Matt Damon talks about ‘real’ role in ‘Promised Land’
Fifteen years after writing and starring in the Oscar-winning film “Good Will Hunting,” Matt Damon is both writer and star of another movie, “Promised Land,” this time with actor John Krasinski. He chats with TODAY’s Matt Lauer about the project.
Matt Damon knows the power of a good suit! And that’s what he told the audience when he accepted a Special Career Tribute honor at the 22nd annual Gotham Independent Film Awards presented by the Independent Film Project in New York City last night. “I was here 15 years ago at the Gotham Awards and I remember that because it was right before Good Will Hunting came out and it was the first time my life became surreal because Calvin Klein gave me a suit for free,” he said during his acceptance speech. “I realized I was putting it on, and I added up all the clothes I had ever owned in my life, they wouldn’t be worth as much as the suit I as putting on. I feel very privileged to do what I do. I have never taken it for granted and I never will.” Fast forward 15 years, he can still get as many CK suits as he wants—and picked another one for last night’s event, a symbolic decision (even though the label sponsored the ceremony). “I was putting it on, and I saw that it was Calvin Klein, another free suit, again, that surreal part of my life,” he told InStyle.com of wearing the slate gray style when we caught up with him backstage after his speech. “My wife would tell you that I haven’t transformed at all fashion-wise,” he added. “There are these things where they give you a suit, and so it looks like you know what the hell you are doing!”
The new movie “Promised Land,” which Matt Damon co-wrote and co-produced, came in under budget and ahead of schedule because it had a script, the actor and Oscar-winning screenwriter said Tuesday night in New York. The talk was distributed on the Internet through Livestream.
Damon, who discussed the film along with co-star and co-producer John Krasinski of the NBC sitcom “The Office” and director Gus Van Sant, contrasted that to his last Jason Bourne movie, which he said they were writing day to day while they were shooting it. “It took years off our lives. It was so much pressure because you’re so aware of how much money … once you get on set, the money is just burning.”
He added, “(Director) Paul Greengrass and I would say like we’re in the wrong country. … It was 4 in the morning and we’re on a street and I’m going, Is there anything else we can shoot in Spain?”
Damon said watching “The Bourne Legacy,” the fourth movie in the series based on Robert Ludlum’s novels and the only one in\which he did not appear, was “very odd.” “It had a lot of same bells and whistles of the Bourne series but I didn’t know anything about it.”
That movie made it less likely that Damon will appear in another movie about the assassin with amnesia though “I don’t think it makes it impossible,” he said.
Damon said “Promised Land,” which opens in New York on Dec. 28 and nationwide Jan. 4, was made for slightly less than $18 million. It deals with the controversial procedure of capturing natural gas called fracking.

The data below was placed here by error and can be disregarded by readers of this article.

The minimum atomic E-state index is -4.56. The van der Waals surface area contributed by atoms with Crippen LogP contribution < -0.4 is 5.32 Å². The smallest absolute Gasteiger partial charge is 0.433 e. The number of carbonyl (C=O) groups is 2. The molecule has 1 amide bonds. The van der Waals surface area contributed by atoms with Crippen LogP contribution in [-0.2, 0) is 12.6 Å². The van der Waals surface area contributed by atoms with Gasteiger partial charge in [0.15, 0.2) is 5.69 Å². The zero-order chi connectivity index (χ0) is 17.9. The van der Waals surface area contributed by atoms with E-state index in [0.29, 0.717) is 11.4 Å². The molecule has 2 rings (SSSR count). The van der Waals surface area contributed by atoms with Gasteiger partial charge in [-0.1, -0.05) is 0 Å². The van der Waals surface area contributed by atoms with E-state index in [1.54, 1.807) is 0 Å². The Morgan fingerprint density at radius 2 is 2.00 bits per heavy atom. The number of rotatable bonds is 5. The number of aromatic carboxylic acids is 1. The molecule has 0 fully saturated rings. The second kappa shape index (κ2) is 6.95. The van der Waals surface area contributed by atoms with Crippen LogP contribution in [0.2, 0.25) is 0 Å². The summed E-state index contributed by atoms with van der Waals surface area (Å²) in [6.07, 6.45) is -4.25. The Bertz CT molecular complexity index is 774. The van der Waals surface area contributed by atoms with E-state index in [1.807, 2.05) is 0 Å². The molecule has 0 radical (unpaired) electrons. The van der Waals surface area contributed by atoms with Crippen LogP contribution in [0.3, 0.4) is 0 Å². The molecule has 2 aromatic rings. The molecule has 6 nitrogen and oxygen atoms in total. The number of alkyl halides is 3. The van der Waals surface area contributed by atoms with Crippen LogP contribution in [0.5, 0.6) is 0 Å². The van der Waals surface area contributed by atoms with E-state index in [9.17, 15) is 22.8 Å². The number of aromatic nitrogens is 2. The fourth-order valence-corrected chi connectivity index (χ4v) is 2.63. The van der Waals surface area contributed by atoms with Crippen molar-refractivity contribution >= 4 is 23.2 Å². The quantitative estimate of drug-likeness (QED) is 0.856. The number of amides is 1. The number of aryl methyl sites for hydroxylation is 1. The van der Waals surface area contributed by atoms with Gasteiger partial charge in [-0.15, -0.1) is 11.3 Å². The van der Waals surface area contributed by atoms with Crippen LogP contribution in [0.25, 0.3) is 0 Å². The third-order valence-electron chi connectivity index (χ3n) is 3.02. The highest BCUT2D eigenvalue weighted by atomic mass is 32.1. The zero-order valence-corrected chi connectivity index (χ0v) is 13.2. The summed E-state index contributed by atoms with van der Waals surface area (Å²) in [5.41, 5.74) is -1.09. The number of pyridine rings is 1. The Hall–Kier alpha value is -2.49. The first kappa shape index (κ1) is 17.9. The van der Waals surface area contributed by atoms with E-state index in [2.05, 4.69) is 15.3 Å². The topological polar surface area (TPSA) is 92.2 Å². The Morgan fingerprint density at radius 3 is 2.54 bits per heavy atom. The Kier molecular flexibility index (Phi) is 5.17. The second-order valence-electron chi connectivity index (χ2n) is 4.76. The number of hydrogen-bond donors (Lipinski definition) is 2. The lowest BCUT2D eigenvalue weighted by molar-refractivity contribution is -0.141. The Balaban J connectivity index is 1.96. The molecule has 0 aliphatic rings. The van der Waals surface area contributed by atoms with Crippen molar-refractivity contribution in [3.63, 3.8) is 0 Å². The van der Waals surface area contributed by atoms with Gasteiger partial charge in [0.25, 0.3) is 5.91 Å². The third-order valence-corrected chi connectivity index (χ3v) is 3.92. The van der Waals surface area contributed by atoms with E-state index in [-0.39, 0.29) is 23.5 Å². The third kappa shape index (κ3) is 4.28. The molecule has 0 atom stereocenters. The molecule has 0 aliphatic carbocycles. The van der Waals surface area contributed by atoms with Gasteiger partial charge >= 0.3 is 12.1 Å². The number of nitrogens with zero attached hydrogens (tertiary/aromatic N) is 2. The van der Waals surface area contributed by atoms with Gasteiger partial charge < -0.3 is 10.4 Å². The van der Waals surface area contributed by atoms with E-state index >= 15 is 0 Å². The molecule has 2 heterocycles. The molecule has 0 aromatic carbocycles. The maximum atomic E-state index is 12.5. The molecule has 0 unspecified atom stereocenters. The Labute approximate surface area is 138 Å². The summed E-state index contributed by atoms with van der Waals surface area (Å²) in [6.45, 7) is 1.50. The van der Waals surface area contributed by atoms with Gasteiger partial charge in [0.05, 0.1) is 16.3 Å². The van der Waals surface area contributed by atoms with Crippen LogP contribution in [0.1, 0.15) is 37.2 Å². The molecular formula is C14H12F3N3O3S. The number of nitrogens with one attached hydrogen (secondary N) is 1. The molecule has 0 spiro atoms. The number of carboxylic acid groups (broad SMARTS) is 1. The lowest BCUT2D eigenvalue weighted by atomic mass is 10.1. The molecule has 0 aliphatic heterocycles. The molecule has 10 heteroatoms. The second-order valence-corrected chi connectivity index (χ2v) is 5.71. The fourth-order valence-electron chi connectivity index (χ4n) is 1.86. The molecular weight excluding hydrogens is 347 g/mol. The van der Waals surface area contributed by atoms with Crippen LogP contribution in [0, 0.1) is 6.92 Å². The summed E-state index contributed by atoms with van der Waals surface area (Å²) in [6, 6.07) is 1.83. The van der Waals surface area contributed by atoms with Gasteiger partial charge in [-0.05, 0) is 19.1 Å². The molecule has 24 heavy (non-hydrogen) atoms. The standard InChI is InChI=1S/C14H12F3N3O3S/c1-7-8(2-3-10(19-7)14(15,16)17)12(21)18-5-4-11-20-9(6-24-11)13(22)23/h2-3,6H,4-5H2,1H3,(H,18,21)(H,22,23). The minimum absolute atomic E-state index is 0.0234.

Video of Matt Damon and Marion Cottillard at the Annual Gotham Independent Film Awards where they received an award for their careers.
A nice article from ComingSoon.net
As we mentioned in our Gotham Awards coverage, this is the week when Focus Features is stepping up their game to get word out on Matt Damon and John Krasinski’s Promised Land, directed by Gus Van Sant. Earlier today, ComingSoon.net was one of a couple dozen journalists invited to a special luncheon at midtown New York’s prestigious Aquavit restaurant, specializing in Swedish cuisine and famous for kicking off the career of superstar chef Marcus Samuelsson. Damon, Krasinski and Van Sant were all on hand to field questions and talk about their movie in between bites.
Our positive review of the movie is still under embargo, but the film has Matt Damon playing the salesman for a natural gas company who comes to a small town along with a co-worker, played by Frances McDormand, with the intention of leasing land from the local farmers where they can extract natural gas. Along comes an activist named Dustin, played by Krasinski, who throws a monkey wrench in their progress at convincing the locals to sign contracts, and that’s where the film gets interesting.
Damon met Krasinski when he was working with his future wife Emily Blunt on The Adjustment Bureau in New York and they began working on the script together two years ago after author Dave Eggers helped Krasinski develop the story but then had to go off and write his own book.
The film was shot earlier this year outside of Pittsburgh in a small town much like the one in the film and during his time at our table, Krasinski talked to us about how his father’s own small town experiences inspired him to write the screenplay and how freaked out he got when his father visited the set and started pointing out places where they spent time in his youth.
Krasinski also told us an amazing story about his early years as an actor in New York and how he was almost ready to give up when he traveled to Los Angeles and two weeks later booked the pilot of “The Office.” The rest as they say is history.
All three mentioned how the films of Frank Capra and Elia Kazan were hugely influential on the writing process and the feel of the film, and they’re trying hard not to focus too much on the political side of the story and how “fracking” for natural gas has become a huge political and environmental issue in recent years.
When Matt Damon came over to our table, we spoke with him about the process of writing Promised Land with Krasinski and how that differed from writing Good Will Hunting with Ben Affleck over 15 years ago while they were both struggling actors. He told us how neither of them had any formal education on how to write a screenplay.